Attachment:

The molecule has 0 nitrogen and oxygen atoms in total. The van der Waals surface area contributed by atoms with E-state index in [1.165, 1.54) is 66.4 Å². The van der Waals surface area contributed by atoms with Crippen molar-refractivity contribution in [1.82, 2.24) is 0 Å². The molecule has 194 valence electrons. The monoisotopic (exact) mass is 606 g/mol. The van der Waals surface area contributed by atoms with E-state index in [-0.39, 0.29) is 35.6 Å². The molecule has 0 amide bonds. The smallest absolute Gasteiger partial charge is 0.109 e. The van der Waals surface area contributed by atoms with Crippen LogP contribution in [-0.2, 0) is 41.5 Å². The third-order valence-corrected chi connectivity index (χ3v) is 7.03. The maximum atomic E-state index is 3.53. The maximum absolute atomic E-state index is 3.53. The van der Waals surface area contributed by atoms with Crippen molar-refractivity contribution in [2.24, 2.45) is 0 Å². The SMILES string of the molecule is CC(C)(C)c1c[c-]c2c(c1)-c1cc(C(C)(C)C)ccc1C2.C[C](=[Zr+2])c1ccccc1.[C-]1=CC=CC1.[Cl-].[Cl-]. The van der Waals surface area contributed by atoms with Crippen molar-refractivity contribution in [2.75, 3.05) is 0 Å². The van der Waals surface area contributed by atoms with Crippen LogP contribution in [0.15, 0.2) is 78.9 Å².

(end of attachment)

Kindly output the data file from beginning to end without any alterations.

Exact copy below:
The molecule has 0 nitrogen and oxygen atoms in total. The van der Waals surface area contributed by atoms with E-state index in [1.165, 1.54) is 66.4 Å². The van der Waals surface area contributed by atoms with Crippen molar-refractivity contribution in [1.82, 2.24) is 0 Å². The molecule has 194 valence electrons. The monoisotopic (exact) mass is 606 g/mol. The van der Waals surface area contributed by atoms with E-state index in [-0.39, 0.29) is 35.6 Å². The molecule has 0 amide bonds. The smallest absolute Gasteiger partial charge is 0.109 e. The van der Waals surface area contributed by atoms with Crippen LogP contribution in [-0.2, 0) is 41.5 Å². The third-order valence-corrected chi connectivity index (χ3v) is 7.03. The maximum atomic E-state index is 3.53. The maximum absolute atomic E-state index is 3.53. The van der Waals surface area contributed by atoms with Crippen molar-refractivity contribution in [2.24, 2.45) is 0 Å². The SMILES string of the molecule is CC(C)(C)c1c[c-]c2c(c1)-c1cc(C(C)(C)C)ccc1C2.C[C](=[Zr+2])c1ccccc1.[C-]1=CC=CC1.[Cl-].[Cl-]. The van der Waals surface area contributed by atoms with Crippen molar-refractivity contribution in [2.75, 3.05) is 0 Å². The van der Waals surface area contributed by atoms with Crippen LogP contribution in [0.15, 0.2) is 78.9 Å².